Programmatically modifying SharePoint workflows

Sunday, Feb 22, 2009 4 minute read Tags: sharepoint rant
Hey, thanks for the interest in this post, but just letting you know that it is over 3 years old, so the content in here may not be accurate.

First off, let me start by saying that I often really hate SharePoint. Well maybe I should be a bit more specific, I really hate Publsihing Portals in Microsoft Office SharePoint Server 2007.
Windows SharePoint Services 3.0 I think is a great product, and the MOSS extensions are really quite awesome (Excel Services, enterprise search, etc), but Publishing Portals are shit.

Ok, I better stop or I'm going to keep ranting and not do this post.

I'm building a MOSS publishing site at the moment, and the client wants a multiple stage workflow. Luckily I found a really great blog post on how to do that with the standard MOSS approver workflow (link), but there's a problem, this only modifies the workflow on the current Publishing Site, any time a new one is created the change has to be done again.

Now I really didn't want to have to have the client constantly doing this, I kept thinking there has to be a better way. So I did what any good SharePoint developer does, pulled out my copy of Reflector and started digging through the workflow code.

Then I got sad, the workflow is an InfoPath form it seemed, or at least I have no really easy way to edit it. It doesn't seem like there is a way in which I can do anything to the workflow, because the workflow doesn't really maintain the data I need, then I found the SPWorkflowAssociation class, this is what maintains the relationship between the workflow template selected (see SPWorkflowTemplate) and the SPList (in my case, the Pages list of the Publishing Portal).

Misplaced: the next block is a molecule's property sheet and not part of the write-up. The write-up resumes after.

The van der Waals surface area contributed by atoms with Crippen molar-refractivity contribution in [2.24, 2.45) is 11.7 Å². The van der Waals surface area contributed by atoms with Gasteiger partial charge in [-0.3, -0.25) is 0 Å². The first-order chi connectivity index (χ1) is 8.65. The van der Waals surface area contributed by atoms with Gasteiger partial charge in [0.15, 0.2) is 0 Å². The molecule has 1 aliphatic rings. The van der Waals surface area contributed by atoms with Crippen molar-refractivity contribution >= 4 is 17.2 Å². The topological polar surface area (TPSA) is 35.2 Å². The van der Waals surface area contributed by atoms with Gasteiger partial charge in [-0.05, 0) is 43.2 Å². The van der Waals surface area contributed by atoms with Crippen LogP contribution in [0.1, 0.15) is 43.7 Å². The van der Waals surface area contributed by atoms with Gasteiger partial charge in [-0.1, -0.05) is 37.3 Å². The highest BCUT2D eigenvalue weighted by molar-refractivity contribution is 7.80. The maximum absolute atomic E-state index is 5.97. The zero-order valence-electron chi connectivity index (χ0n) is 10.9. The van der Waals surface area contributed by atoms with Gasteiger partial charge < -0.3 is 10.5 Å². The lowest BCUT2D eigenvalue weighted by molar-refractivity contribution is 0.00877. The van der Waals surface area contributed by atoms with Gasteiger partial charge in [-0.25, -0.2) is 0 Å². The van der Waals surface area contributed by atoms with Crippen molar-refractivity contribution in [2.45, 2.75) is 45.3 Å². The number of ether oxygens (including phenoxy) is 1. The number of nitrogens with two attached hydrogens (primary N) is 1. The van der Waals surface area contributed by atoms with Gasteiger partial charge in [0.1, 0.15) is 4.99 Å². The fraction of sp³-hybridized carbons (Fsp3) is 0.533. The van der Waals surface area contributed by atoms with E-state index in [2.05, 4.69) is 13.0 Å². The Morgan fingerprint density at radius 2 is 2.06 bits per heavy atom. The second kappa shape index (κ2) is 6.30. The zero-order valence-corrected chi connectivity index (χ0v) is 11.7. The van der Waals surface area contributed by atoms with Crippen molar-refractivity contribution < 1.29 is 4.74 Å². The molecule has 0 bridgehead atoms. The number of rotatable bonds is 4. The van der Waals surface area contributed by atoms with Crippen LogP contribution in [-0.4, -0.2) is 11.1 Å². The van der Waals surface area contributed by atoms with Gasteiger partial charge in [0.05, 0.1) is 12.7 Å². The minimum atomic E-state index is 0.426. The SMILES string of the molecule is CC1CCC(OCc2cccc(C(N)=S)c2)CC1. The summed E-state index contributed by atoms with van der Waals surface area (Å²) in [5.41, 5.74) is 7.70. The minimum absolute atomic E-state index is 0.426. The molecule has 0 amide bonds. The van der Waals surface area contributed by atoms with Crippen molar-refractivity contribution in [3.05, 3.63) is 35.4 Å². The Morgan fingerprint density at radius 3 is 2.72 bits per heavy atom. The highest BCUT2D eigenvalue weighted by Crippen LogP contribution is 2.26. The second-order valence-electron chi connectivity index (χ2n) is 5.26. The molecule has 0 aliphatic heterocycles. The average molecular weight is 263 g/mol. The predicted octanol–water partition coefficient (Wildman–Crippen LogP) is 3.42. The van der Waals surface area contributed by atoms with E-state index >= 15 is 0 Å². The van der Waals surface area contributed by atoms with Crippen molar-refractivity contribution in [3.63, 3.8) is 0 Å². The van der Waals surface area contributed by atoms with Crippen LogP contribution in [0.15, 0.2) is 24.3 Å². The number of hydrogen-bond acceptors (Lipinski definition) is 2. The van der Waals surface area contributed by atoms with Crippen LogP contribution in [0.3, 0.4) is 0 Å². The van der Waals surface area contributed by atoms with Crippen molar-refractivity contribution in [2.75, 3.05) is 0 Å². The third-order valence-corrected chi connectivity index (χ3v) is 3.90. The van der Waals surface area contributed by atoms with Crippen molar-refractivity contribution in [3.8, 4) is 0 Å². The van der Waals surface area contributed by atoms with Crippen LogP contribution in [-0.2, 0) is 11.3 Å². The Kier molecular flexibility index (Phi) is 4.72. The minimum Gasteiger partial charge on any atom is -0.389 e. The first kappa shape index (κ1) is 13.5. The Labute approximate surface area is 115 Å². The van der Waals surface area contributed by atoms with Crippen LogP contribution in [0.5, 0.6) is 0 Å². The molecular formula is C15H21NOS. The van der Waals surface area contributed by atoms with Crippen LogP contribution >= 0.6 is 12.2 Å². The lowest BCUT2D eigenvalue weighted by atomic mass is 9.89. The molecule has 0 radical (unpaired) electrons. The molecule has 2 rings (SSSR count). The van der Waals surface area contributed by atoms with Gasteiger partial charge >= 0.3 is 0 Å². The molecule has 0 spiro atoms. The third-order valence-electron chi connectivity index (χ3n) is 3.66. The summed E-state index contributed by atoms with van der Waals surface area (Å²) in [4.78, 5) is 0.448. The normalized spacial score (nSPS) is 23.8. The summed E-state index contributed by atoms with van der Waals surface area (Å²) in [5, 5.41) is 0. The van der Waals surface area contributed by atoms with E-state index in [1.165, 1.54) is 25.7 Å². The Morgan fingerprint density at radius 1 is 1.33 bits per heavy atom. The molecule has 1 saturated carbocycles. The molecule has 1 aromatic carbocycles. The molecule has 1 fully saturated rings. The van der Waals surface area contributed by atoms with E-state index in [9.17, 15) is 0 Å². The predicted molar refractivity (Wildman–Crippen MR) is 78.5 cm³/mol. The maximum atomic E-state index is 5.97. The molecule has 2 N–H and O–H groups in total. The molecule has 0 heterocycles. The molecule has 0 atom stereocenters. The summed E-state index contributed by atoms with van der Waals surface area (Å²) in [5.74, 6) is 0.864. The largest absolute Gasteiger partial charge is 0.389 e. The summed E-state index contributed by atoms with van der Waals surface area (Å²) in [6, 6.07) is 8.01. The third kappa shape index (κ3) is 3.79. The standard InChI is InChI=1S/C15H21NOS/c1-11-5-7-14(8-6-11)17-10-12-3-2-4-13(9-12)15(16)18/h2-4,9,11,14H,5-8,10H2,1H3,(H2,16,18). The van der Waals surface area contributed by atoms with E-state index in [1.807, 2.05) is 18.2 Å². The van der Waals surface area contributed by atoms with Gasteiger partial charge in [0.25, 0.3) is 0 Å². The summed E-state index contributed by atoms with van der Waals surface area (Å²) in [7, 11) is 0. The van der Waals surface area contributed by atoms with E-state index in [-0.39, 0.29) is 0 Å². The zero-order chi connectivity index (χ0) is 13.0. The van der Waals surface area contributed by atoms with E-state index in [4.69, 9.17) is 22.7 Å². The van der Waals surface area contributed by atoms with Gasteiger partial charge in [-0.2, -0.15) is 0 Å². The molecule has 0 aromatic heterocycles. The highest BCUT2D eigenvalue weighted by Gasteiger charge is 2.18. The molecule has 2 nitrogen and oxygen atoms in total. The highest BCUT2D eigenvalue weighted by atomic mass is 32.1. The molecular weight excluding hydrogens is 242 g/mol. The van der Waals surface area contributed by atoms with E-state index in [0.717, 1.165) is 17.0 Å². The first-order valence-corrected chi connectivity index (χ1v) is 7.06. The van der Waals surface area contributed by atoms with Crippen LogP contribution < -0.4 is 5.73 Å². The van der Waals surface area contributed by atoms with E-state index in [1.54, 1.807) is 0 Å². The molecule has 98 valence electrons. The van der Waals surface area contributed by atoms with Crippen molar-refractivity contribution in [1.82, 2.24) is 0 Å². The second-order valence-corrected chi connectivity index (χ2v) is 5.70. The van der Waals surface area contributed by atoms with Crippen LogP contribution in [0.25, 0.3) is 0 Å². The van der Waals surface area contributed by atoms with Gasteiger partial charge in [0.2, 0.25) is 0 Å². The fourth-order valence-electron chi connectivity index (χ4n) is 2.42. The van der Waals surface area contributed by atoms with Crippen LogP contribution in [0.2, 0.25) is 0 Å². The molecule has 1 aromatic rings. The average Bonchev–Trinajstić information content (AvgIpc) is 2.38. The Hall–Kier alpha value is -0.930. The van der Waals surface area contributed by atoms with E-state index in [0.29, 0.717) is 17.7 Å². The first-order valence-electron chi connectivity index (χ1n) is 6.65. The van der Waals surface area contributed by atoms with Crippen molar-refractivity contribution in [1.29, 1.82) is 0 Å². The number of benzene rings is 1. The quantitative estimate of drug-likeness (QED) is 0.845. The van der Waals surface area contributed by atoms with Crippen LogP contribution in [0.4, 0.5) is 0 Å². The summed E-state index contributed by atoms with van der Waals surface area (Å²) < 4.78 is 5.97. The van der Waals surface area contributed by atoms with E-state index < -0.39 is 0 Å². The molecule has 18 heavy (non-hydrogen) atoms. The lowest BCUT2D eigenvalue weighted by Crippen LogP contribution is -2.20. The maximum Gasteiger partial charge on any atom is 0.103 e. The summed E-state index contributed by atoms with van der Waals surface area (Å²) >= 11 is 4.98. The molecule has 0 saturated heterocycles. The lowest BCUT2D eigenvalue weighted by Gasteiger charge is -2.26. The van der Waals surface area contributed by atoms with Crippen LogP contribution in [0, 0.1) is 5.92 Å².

So now I'm really boned, I don't seem to have anything within the API I can do to set the workflow approver accounts, my other option is to create a new Site Definition.
Site Definitions are scary, really bloody scary. I've read the theory on how to do them but never attempted it, and I'm not sure it's something I want to try and learn on-project!


So while staring at the API I had an epiphany, SPWorkflowAssociation has a property AssociationData, I did a dump with LINQPad to work out what it contained and wow, this is exactly what I wanted, it may be in XML format but I can deal with that. Any SharePoint developer is use to working with XML which has next to no documentation (CAML is painfully undocumented, and then there's Solutions, Features, Site Definitions, etc!) so I can deal with this.
Well there's an easy way to get my XML, just create is as-needed and then set it as a string back to a new instance.

And then the next problem came up, there's no Update method on SPWorkflowAssociation! Damnit! But you wouldn't not believe how happy I was to find SPList.UpdateWorkflowAssociation(SPWorkflowAssociation), oh yeah, WIN!

Then I end up with this bit of code:

using(SPSite site = new SPSite("http://localhost")) {
using(SPWeb web = site.OpenWeb()){
PublishingWeb pubWeb = PublishingWeb.GetPublishingWeb(web);
SPWorkflowAssociation wfa = pubWeb.PagesList.GetWorkflowAssociationByName("Parallel Approval");
SPWorkflowAssociation wfa = pubWeb.PagesList.WorkflowAssociation["Parallel Approval"];
wfa.AssociationData = @"..."; //ommited

I've not included the XML as it's a bit large, but it's not exactly required.

The next question is how do you deploy this? You need a way that it can be done for each new site created, but as far as I'm aware there isn't any way I can tie into the site creation.
So to get around this I've come up with an idea I was quite happy with, a SharePoint Feature, scoped at a Web level.

Then all that is needed to do is when a new site is created the feature can be manually activated. This makes it nice and easy to have a deployable WorkflowAssociation. You could (kind of) use the above code to deploy a new Workflow Association, if required.

*Edit - As Keith has pointed out I had a mistake, there is no name indexer on SPWorkflowAssociationCollection. I was coding from memory and thought I had it right, guess not. I've updated the example to what it should be. I should stop blogging from memory if it wasn't the day I wrote the code :P